Daubert Debunked: A History Of Legal Retrogression A History Of Legal Retrogression And The Need To Reassess ‘Scientific Admissibility’, Barbara P. Billauer Esq Sep 2015

Daubert Debunked: A History Of Legal Retrogression A History Of Legal Retrogression And The Need To Reassess ‘Scientific Admissibility’, Barbara P. Billauer Esq

barbara p billauer esq

Abstract: With ‘novel’ scientific discoveries accelerating at an unrelenting pace, the need for accessible and implementable standards for evaluating the legal admissibility of scientific evidence becomes more and more crucial. As science changes, legal standards for evaluating ‘novel’ science must be plastic enough to respond to fast-moving changes. This, ostensibly, was the Daubert objective. Since it was decided in 1993, however, Daubert’s impact has been hotly contested -- with plaintiffs and defendants each claiming the decision unfairly favors the other side. New approaches are constantly suggested to deal with the perceived impact, although there is no uniform consensus of exactly …


Science On Trial, Valerie P. Hans Jun 2015

Science On Trial, Valerie P. Hans

Valerie P. Hans

The increasing complexity of both criminal and civil jury trials raises a host of issues for lawyers and judges. For the litigator, the first question is whether a jury can be trusted with a case that turns on highly technical evidence. For the trial judge, there are decisions about the admissibility of expert testimony, whether it is based on sound science, and whether a jury is likely to be misled by scientific claims. Should the judge permit jury innovations such as note taking, question asking, and juror discussions of evidence during the trial, hoping to increase jury comprehension of the …


Can Jury Trial Innovations Improve Juror Understanding Of Dna Evidence?, B. Michael Dann, Valerie P. Hans, David H. Kaye Jun 2015

Can Jury Trial Innovations Improve Juror Understanding Of Dna Evidence?, B. Michael Dann, Valerie P. Hans, David H. Kaye

Valerie P. Hans

A single spot of blood on a pink windowsill will tell investigators who broke a windowpane, turned a lock, and kidnapped 2-year-old Molly Evans from her bedroom in the middle of the night. An expert witness will testify that the DNA profile of the blood evidence recovered from the windowsill was entered into CODIS, an electronic database of DNA profiles. That process yielded a “hit,” identifying the defendant as the most likely source of the blood inside Molly’s room. But will jurors be able to understand the expert’s intricate analysis and use it to reach a verdict? And what—if any—steps …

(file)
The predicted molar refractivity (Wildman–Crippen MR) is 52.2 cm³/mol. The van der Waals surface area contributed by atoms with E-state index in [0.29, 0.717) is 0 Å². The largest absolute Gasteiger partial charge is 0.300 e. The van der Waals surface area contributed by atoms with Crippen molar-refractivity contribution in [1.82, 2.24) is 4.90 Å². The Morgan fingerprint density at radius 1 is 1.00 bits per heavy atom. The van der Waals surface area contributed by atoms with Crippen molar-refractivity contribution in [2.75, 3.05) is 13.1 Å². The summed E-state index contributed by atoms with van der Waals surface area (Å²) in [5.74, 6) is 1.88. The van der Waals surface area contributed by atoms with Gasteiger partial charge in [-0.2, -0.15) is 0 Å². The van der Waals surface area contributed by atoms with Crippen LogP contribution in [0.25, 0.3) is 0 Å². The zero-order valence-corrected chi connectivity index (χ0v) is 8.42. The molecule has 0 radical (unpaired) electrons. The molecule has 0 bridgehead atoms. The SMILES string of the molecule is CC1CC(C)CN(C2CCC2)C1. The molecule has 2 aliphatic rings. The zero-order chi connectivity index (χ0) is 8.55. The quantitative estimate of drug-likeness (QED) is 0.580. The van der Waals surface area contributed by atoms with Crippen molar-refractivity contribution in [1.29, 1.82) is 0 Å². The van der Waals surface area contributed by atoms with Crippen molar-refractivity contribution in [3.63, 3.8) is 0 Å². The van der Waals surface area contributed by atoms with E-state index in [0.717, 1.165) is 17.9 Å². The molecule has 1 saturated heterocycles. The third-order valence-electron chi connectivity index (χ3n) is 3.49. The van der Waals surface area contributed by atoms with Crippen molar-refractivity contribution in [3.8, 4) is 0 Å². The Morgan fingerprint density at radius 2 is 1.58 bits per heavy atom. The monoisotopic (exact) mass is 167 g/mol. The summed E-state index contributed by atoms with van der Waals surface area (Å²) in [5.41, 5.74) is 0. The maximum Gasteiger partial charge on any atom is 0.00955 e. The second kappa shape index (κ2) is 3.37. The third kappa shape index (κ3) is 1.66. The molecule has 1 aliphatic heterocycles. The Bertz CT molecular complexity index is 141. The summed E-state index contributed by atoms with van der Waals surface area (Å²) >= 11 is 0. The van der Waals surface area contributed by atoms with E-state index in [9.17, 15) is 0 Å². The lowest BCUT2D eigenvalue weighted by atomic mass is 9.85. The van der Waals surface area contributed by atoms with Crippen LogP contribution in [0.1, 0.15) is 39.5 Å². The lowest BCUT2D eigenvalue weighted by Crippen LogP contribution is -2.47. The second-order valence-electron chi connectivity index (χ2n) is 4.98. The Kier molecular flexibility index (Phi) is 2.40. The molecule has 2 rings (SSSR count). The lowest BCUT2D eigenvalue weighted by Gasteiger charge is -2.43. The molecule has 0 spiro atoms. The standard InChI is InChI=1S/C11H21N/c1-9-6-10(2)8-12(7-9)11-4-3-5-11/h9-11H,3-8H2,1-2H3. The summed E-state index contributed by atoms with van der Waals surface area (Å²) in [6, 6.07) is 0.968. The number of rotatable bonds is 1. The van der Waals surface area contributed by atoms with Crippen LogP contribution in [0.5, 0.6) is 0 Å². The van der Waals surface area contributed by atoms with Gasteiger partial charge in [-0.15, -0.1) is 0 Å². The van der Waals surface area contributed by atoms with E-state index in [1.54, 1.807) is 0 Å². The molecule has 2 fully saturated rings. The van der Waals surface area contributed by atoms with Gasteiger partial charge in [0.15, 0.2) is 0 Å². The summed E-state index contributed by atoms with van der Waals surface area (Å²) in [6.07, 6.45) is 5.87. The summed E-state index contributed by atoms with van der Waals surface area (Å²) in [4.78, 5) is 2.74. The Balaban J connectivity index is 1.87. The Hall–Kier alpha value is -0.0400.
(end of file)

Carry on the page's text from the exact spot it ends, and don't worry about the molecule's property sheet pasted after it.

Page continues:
Testing Jury Reforms, Valerie P. Hans, B. Michael Dann, David H. Kaye, Erin J. Farley, Stephanie Albertson Jun 2015

Testing Jury Reforms, Valerie P. Hans, B. Michael Dann, David H. Kaye, Erin J. Farley, Stephanie Albertson

Valerie P. Hans

DNA evidence has become a key law enforcement tool and is increasingly presented in criminal trials in Delaware and elsewhere. The integrity of the criminal trial process turns upon the jury's ability to understand DNA evidence and to evaluate properly the testimony of experts. How well do they do? Can we assist them in the process?


Statistics In The Jury Box: How Jurors Respond To Mitochondrial Dna Match Probabilities, David H. Kaye, Valerie P. Hans, B. Michael Dann, Erin J. Farley, Stephanie Albertson Jun 2015

Statistics In The Jury Box: How Jurors Respond To Mitochondrial Dna Match Probabilities, David H. Kaye, Valerie P. Hans, B. Michael Dann, Erin J. Farley, Stephanie Albertson

Valerie P. Hans

This article describes parts of an unusually realistic experiment on the comprehension of expert testimony on mitochondrial DNA (mtDNA) sequencing in a criminal trial for robbery. Specifically, we examine how jurors who responded to summonses for jury duty evaluated portions of videotaped testimony involving probabilities and statistics. Although some jurors showed susceptibility to classic fallacies in interpreting conditional probabilities, the jurors as a whole were not overwhelmed by a 99.98% exclusion probability that the prosecution presented. Cognitive errors favoring the defense were more prevalent than ones favoring the prosecution. These findings lend scant support to the legal argument that mtDNA …